Picks for the first week of October!

Wednesday, October 1: Lykke Li

Swedish singer Lykke Li has one of those voices in pop — strong, moody, and able to draw you in with a single murmur or turn of phase. The daughter of a musician and photographer, Li has art in her blood, and claims she pursued music because "she just had to," standing up suddenly on bar stools (at venues where she wasn't on the bill) — and belting out tunes for unsuspecting audiences. ("I got booed out several times," she admits.) Yet the young songstress continued, and after years of perseverance slowly rose to the ranks of indie elite, thanks to a sensual performance style and gorgeous ballads that put the focus on her stunning voice. She now boasts three records, including this year's I Never Learn, a sparse break-up record that somehow never feels like it's dragging you down, but instead pulls you into a dark and intriguing fantasy. She stuns this Wednesday at Union Transfer; come rid your demons in the most beautiful way we can think of.

8:30 at Union Transfer, 1026 Spring Garden St., $32. Tickets available here.

Wednesday, October 1: Spelling Reform

 New band alert! Philly rock quartet Spelling Reform are only 4 months old, but already have landed a residency at Ortlieb's, performing a FREE show four Wednesdays in October. Formed from the ashes of quirky rock group The Quelle Source, Spelling Reform draw from all your fave '90s bands (think Pavement, GBV, Wilco), combining front man Dan Wisniewski's unique vocals and lyrics with playful, guitar jangle. Since playing their first show in June, they've already amassed a small following and will hone their craft all month long. Each show will be dedicated to one of their fave influencers, beginning with Pavement; the band promises to pepper its set with covers and possibly even some Malkmus-y antics (i.e., wearing collared shirts, being sarcastic). Seriously, we have a great feeling about this band and are psyched to watch them bloom! Below, stream single "Together Apart," then get ready to revamp your Wednesdays.

9:00 at Ortlieb's, 847 N. 3rd St., free.

Friday, October 3: Big Freedia

New Orleans rapper Big Freedia crafts "Bounce" music, a Nawlins hip-hop variant that just so happens to be perfect party music, combining call-and-response choruses with fun, danceable beats. A high school choir boy turned drag queen diva, whose rap skills are rivaled only by her ability to throw the most raucous, booty-shaking-est party — Freedia got her start performing around New Orleans with local drag queen Katey Red, then found her influence expanding when she relocated to Texas during Hurricane Katrina. When she returned during the Reconstruction stage, she quickly became a star; since then she's toured with Matt & Kim and The Postal Service, and even starred on her own Fuse TV show. We <3 this diva because she's not afraid to do her own thing, and because getting down to her jams are a very funky way to spend a Friday night. She stops by Boot & Saddle this weekend — unfortunately, tickets are sold out, so we hope you scooped yours up in advance.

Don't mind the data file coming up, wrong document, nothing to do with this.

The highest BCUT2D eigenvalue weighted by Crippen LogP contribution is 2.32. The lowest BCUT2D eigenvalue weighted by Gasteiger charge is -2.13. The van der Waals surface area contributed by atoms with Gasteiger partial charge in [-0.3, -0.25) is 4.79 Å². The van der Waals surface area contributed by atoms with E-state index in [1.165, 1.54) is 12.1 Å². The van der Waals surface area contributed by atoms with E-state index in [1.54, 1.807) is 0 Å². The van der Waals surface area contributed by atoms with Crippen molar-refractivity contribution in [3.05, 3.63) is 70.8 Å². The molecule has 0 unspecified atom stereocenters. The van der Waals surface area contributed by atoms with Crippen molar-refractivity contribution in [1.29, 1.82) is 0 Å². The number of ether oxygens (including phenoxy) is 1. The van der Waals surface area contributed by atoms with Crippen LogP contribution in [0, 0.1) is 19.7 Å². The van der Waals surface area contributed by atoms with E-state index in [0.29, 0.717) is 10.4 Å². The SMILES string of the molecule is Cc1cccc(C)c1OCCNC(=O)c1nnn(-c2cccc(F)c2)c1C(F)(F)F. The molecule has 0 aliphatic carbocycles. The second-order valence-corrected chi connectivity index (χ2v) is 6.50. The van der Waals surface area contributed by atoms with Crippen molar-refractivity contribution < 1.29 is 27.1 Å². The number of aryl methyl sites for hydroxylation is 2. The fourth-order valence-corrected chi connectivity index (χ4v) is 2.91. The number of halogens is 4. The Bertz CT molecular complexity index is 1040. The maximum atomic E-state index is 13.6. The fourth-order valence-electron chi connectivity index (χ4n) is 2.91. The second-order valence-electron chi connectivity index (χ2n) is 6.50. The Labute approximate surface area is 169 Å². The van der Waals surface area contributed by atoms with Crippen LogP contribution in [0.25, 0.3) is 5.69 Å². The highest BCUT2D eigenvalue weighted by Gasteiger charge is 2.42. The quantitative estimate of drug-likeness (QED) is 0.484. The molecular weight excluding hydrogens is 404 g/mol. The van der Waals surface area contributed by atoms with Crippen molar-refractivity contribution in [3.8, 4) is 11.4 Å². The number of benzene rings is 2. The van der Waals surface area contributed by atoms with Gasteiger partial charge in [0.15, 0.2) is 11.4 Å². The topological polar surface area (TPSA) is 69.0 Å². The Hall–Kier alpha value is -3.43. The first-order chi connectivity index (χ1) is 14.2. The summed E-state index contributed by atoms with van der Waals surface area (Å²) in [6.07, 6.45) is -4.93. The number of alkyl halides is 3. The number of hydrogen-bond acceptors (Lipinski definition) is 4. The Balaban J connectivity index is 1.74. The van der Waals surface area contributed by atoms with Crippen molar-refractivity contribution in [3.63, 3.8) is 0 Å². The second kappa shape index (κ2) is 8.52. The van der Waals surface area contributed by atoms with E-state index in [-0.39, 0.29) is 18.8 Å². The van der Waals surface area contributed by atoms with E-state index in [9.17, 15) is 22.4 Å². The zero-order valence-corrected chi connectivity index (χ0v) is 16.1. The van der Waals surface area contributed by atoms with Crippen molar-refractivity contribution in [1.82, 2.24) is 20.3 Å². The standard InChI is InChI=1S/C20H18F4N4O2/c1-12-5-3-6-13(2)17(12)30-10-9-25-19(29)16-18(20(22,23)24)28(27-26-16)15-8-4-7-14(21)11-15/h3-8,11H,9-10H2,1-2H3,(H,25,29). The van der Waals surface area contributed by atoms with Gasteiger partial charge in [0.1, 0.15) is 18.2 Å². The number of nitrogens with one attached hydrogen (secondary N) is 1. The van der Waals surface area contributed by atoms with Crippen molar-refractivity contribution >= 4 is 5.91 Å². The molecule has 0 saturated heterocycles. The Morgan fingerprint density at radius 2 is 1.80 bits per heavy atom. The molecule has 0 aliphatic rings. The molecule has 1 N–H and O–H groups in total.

8:30 at Boot & Saddle, 1131 S. Broad St., sold out.

Sunday, October 5: Cloud Nothings

When I first heard Cloud Nothings' 2011 self-titled debut, I knew it was something special. There was an honesty; a rawness to it that I could relate to; it reminded me of the punk and emo jamz I used to listen to religiously in high school, driving around the suburbs, screaming lyrics out my car window. It was real, raw, and it felt right. Yet had anyone suggested to me that half a decade later, the band would still be one of the most compelling…I probably wouldn't have believed it (because who can count on punks for consistency?) Instead, the Cleveland, OH trio — and its antisocial, endlessly creative front man Dylan Baldi — soldiered on, becoming darker and more compelling with each LP. They're now touring behind 2014's Here and Nowhere Else, and will play Union Transfer this Sunday. Honestly, I love this band, and after reading this in-depth profile of Baldi — who comes off as a spoiled brat — I was worried their music would fall flat. But it's still as bone-crushing as ever…and actually maybe a little brattiness is a tiny piece of what punk is all about. Either way, I'm on board.

8:30 at Union Transfer, 1026 Spring Garden St., 15. Tickets available here.

Tuesday, October 7: King Tuff

Like many Philadelphians who spent their tender years going to R5 shows at the First Unitarian Church, awkwardly lining up on the sidewalk outside, sweating it out in the summer and never knowing what to do with your coat in the winter, the recent news that concerts there will be less frequent prompted an outpouring of memories of my fave times there — seeing bands like Beach House and Local Natives and The Breeders and Dead Man's Bones (featuring Ryan Gosling). Luckily, R5 has packed the venue's calendar for the next two months, with shows from Iceage, Hurry, The Dismemberment Plan, and more — giving you plenty of chances to sweat it out once more. (Shows will still continue on the weekends in the basement, and in the sanctuary and side chapel as usual). First on my list? Vermont stoner-pop trio King Tuff, whose take on punk is rowdy, poppy, and playful. They're joined by former Vivian Girl and Brooklyn lo-fi royalty Cassie Ramone, whose new record The Time Has Come reveals her vulnerable side. I don't even need to mention fall is the best time for the church, when the weather is mild and you feel comfy in a flannel. See you there Philly!

8:30 at the First Unitarian Church, 2125 Chestnut St., $13–14. Tickets available here.